Below the streets and buildings of Naples, there is a labyrinth of corridors and caves that over time has become one of the city’s most visited tourist attractions. There are several legends associated with these corridors.
Underground Naples (Napoli Sotterranea)
There are two places from which tours are organized. The first one is in the Piazza San Gaetano 68 and the second one in the Piazza del Plebiscito (next to Bar Gambrinus). Tel: (+39) 081296944. Guided tours in Italian begin at every full hour from 10 a.m. to 6 p.m.. Guided tours in English begin at 10:00, 12:00, 14:00, 16:00 and 18:00. Entrance fee: 9 Euro.
(Note that times and rates may have been subject to change after this article was written.)
History Underground Naples
The total length of the corridors is about 80km. The deepest cave is about 40m underground.
The caves were originally created when excavating the yellowish volcanic rock called tufa (tuff stone), which was used to build houses.
They existed as early as 400 B.C. and were used for various purposes. Not only did they serve as shelters and catacombs, but they were also used for religious purposes. They were also often used for dumping garbage.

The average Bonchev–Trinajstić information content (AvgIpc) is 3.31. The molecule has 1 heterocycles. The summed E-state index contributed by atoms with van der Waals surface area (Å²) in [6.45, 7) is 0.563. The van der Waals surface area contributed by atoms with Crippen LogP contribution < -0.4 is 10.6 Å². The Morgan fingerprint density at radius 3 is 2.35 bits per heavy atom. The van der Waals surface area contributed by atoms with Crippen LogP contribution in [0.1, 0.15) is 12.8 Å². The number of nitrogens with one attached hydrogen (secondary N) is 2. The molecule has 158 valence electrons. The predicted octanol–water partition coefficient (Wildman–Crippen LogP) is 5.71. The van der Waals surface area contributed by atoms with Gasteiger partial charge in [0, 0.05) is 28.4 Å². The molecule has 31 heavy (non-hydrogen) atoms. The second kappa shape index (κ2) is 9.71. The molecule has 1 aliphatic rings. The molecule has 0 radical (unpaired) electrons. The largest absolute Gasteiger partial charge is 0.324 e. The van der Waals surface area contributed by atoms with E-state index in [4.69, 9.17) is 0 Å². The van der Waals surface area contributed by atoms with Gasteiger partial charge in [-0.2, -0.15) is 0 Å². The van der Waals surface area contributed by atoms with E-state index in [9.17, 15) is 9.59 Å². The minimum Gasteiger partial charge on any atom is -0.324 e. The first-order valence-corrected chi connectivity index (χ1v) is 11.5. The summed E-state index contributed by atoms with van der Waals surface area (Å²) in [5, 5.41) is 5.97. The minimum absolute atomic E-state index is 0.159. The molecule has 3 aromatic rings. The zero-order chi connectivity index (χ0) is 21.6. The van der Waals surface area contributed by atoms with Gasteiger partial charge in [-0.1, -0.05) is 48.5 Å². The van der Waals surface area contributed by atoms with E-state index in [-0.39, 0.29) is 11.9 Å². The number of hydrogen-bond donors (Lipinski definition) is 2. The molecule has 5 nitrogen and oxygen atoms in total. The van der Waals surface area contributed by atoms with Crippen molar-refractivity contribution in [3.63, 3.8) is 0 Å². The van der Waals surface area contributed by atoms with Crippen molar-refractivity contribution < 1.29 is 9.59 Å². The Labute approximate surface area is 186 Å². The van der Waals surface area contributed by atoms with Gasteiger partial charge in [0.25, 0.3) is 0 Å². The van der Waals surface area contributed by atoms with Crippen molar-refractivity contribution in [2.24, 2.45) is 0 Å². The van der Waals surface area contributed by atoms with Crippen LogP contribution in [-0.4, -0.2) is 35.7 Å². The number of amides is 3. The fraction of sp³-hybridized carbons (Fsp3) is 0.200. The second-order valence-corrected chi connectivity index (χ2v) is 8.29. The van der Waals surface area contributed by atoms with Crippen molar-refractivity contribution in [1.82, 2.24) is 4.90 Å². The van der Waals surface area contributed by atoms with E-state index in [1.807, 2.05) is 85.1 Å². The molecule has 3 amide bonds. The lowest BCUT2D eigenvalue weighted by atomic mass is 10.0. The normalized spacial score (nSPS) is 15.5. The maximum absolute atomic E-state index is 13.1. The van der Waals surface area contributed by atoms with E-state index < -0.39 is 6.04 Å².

Over the centuries, the caves were often used as housing by poor people. Small children would sometimes crawl through extremely narrow passages to go steal food from other families. The unexplained theft was then attributed to a benevolent spirit called Munaciello. Munaciello was described as a hooded monk and his help is often invoked by the superstitious part of the population to recover a lost item or to predict a lottery number.
During World War II, people often took shelter from bombings inside the caves. All sorts of graffiti on the walls of the corridors testify to this.
The corridor system was also used to store the water that was brought into the city via aqueducts in underground areas, so that drinking water was available at various points in the city. This system, which dated back to Greek times, was used until the 19th century.